To make matters worse, studies have shown that when we think about our future selves, the mind does something unexpected and rather unfortunate.
Whenever we imagine the future, we use a region of the brain called the medial prefrontal cortex (MPC) which regulates our sense of self and individuality. When we think of ourselves, the MPC lightens up, and when we reflect on others – say, friends or family – it powers down. And the moment we think about complete strangers, the MPC switches off completely. The trouble is that once we visualise our future, the MPC gets confused.
Say you’re thinking about a career move in the next two years. As you picture this, the MPC deactivates, and your brain creates a disconnect between who you are today and the future self it tries to imagine.
The further ahead you look, the more your mind starts acting as if it’s thinking about a total stranger – one it doesn’t particularly care about.
This makes coming up with an inspiring long-term vision hard.
Our brains are totally detached from the person we think we’ll be in ten years, which has a negative impact not just on us, but also on society as a whole. As futurist and game designer Jane McGonigal says:
This glitchy brain behaviour may make it harder for us to take actions that benefit our future selves both as individuals and as a society.
According to McGonigal, the more your brain considers your future self as a stranger, the less likely it’ll be to exhibit the self-control you need to today. The more likely it also is that you’ll make anti-social choices that’ll harm your community and the wider world in the long run.
Assuming most of you aren’t total sociopaths, I’m sure you’ll probably agree that’s not a good thing.
Three Easy Ways to Get Better at Visualising Your Future
Being able and willing to project yourself into the future is an essential skill when it comes to achieving your objectives and leading a fulfilled life.
But the more you treat your future self as a complete stranger, the less able you are to resist the immediate temptations that keep you stuck where you are today. Instead, you’ll find yourself procrastinating more, exercising less, putting away less money for retirement, and giving up sooner in the face of temporary pain. You probably also won’t care about long-term challenges like climate change, racism, and inequality.
Put simply, the less you’re able to tap into your future self, the more of a present-day arsehole you are.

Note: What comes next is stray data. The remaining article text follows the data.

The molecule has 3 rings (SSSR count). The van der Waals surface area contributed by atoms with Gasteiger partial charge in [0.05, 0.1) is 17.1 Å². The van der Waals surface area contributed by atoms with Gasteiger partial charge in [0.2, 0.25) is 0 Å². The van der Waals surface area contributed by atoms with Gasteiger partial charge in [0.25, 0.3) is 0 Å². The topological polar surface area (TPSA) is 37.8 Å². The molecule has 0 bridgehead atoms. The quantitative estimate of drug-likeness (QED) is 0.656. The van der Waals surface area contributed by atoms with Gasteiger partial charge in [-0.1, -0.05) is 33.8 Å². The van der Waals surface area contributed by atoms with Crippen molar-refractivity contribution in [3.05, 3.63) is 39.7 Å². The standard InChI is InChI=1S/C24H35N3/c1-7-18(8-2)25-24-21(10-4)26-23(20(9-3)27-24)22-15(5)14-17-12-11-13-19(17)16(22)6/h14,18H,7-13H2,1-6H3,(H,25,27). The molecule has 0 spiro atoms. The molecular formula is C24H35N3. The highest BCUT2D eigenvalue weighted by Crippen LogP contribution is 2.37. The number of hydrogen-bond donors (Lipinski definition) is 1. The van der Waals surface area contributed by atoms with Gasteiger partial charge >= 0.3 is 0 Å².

Building a better present-day connection with your future self will help you counteract some of your present-moment impulsivity. This means that if you can start painting a vivid picture of how you want a typical day to look like in ten years, it’s much more likely you’ll make decisions today that’ll get you there.
Here are three simple practices to help you with that.
1. Prospective Writing
At least once a week, write for fifteen minutes uninterrupted about any new doors and opportunities that have opened, might be opening, or you’d like to have opened for you.
This is called prospective writing, and it can be extremely helpful for coming up with constructive, future-focused ideas. It will help you build a connection with your future self as a dear friend, rather than as that stranger I talked about earlier.
If you’re already in the habit of journaling regularly by writing down your innermost thoughts, then that’s great. You’ll find that prospective writing about the mid to long-term future will add a helpful new dimension to your practice.
2. Google the Future
Ever heard of futurists? These people have the coolest job on the planet. They’re getting paid to explore predictions about the future.
I want you to become your own futurist by making a list of all the things you’re interested in – food, sex, dog grooming, AI, alternative medicine, education, the city you live in, or your ex’s whereabouts – whatever. I then want to encourage you to do a Google search once a week for ‘the future of’ at least one of the things on that list. This will give you some interesting insights into how the topics you care about right now might look in the future.
Most importantly, it’ll get you into the habit of being curious about the hereafter. And at the very least, it’ll make you a more exciting dinner date.
3. Predict the Past
Another futurist technique involves looking back at a past choice you made (or didn’t make). It could be a particular turning point in your life or even a small decision you made earlier today. Now visualise the impact if you’d have made a different choice instead.
This exercise is an excellent reminder that you have free will and the future isn’t inevitable – just like it wasn’t unavoidable that you ended up where you are today. It should remind you that just as you made choices yesterday, which shaped your present moment, you’re about to make decisions today that could radically shape your future. Better get clear on what you want that future to look like so you can start making the right decisions in the next couple of hours.
And if you decided to keep reading this far, your future probably already looked a little brighter than it did seven minutes ago.
Conclusion: Appreciating Your Inner Clairvoyant
Our brains may not be good at thinking about the future, but that doesn’t mean that you get to watch Netflix and scroll Amazon for the rest of your present moments.
To get the life you want, you need to make your vision of the future as compelling as possible – enough for it to pull you forward once the going gets tough. Doing so is certainly no guarantee that you’ll make it happen, but at least you’ll want to keep moving.
So, here you go my friends. Enjoy rubbing that crystal ball and do get in touch if you would like my help with it.